“It was a hyper-tough tête-à-tête.

“But I think those were the races where I really turned the corner.

“A month later I won the European championship.

“I won two World Cup events, even if nobody knew who I was in Sydney.”

How, I wondered, had the French selectors informed him and Patrice that they would have to endure such a race-off?

“We knew the rules very, very well because it was very important for both of us.

"Two years before Sydney we knew exactly where we stood.

"So we realised that if another Frenchman happened to win the world title in 1999, we knew very well what was coming afterwards.

"No-one announced it to us; we understood all by ourselves.

"I remember very well: we looked at each other as if to say ‘Aargh!’…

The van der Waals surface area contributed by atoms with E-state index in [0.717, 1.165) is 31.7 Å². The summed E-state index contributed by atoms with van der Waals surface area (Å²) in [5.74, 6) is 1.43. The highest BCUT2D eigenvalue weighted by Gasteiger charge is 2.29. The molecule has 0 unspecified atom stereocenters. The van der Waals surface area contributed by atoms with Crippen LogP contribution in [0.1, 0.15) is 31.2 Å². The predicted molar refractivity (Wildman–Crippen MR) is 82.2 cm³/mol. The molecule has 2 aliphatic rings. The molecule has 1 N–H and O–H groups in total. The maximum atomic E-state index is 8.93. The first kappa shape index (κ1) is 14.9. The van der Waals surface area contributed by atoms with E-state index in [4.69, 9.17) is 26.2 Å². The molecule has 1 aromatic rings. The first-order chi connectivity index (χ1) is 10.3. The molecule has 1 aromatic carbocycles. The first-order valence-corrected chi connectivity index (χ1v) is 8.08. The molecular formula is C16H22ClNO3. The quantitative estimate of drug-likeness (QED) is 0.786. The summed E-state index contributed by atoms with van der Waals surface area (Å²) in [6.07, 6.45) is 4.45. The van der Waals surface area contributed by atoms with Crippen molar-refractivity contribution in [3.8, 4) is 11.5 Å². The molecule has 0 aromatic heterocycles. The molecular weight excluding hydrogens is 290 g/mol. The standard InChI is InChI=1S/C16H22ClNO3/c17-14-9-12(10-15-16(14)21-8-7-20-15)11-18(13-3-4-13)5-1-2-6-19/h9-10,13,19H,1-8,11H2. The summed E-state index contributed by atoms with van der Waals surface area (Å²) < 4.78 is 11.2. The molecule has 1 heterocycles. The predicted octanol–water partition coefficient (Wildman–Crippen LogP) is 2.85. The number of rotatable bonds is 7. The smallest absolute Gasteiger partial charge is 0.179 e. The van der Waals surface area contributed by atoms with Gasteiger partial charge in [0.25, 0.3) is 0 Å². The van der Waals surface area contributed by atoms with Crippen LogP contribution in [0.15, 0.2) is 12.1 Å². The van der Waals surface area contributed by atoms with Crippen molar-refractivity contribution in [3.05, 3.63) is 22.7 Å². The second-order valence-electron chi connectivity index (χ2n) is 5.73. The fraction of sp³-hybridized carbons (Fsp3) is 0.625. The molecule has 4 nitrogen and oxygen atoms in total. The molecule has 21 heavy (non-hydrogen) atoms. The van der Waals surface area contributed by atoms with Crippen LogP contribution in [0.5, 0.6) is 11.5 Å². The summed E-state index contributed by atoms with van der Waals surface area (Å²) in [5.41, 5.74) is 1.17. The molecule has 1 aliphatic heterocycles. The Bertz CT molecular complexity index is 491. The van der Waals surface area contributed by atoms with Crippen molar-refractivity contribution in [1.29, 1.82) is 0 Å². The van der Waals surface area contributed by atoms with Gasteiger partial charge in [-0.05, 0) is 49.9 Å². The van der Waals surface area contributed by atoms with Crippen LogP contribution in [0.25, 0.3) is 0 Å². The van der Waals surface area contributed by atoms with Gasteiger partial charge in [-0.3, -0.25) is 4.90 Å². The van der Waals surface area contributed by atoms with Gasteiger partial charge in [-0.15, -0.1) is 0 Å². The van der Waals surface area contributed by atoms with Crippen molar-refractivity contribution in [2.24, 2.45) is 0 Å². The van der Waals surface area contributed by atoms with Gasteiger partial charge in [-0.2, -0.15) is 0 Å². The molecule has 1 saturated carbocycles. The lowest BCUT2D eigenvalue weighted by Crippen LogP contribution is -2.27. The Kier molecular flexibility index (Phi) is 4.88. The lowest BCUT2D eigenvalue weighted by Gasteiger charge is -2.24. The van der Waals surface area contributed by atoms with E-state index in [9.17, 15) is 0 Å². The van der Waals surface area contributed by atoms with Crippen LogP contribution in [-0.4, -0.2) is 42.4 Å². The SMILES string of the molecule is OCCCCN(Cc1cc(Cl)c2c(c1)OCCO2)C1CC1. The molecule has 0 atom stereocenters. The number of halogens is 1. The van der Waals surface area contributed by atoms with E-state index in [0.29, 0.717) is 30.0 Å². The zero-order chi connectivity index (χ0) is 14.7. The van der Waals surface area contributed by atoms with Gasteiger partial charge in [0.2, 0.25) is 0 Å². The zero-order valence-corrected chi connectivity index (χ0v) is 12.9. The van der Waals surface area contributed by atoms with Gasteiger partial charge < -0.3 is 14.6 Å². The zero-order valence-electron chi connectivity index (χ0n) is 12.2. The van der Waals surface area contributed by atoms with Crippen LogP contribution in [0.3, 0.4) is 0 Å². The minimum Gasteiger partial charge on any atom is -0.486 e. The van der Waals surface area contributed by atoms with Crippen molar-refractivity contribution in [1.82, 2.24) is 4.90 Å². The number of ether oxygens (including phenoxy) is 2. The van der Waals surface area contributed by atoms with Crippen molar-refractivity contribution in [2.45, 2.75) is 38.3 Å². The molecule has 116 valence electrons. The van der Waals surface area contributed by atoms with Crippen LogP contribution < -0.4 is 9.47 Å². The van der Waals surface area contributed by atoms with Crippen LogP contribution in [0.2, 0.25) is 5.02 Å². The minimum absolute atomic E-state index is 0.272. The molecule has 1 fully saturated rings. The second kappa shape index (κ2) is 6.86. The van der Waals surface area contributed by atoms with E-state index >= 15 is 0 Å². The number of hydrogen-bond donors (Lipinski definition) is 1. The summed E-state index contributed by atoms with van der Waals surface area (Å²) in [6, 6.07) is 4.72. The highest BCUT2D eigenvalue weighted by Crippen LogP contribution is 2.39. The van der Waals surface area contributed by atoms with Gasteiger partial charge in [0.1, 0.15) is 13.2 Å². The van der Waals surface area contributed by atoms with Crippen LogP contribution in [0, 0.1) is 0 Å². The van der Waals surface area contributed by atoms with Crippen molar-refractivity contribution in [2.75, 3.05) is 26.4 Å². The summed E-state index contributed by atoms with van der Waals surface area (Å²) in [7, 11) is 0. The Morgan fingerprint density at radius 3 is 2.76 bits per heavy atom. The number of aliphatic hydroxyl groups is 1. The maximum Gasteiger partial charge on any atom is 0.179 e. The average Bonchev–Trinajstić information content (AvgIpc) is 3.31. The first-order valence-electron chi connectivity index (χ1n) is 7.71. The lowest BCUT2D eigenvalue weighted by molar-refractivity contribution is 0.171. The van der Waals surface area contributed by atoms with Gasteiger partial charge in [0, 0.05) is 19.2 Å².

"Yes, it was a memorable moment - the whole year was memorable because I knew that it was also my dream to go to the Olympic Games.

"Even if I was up against my brother, I didn’t want to pass up the opportunity.

"What’s good is that the story had a happy ending.”

You mean you were only enemies at the time you were racing and that otherwise, things were just the same between you?

“Actually, Patrice, because he is five years older than me, had the good idea of suggesting that, to avoid problems, we should go our separate ways a little bit during the competitions.

"Because we always shared a room…

“It was the right decision because immediately that meant there was less tension between us.

“During competitions we stayed apart and may the best man win.”

Did it make things any easier that he had already won an Olympic medal?

“Certainly, yes.

“Even so his objective had been to win at Sydney, so it was still tough because he was capable of doing that.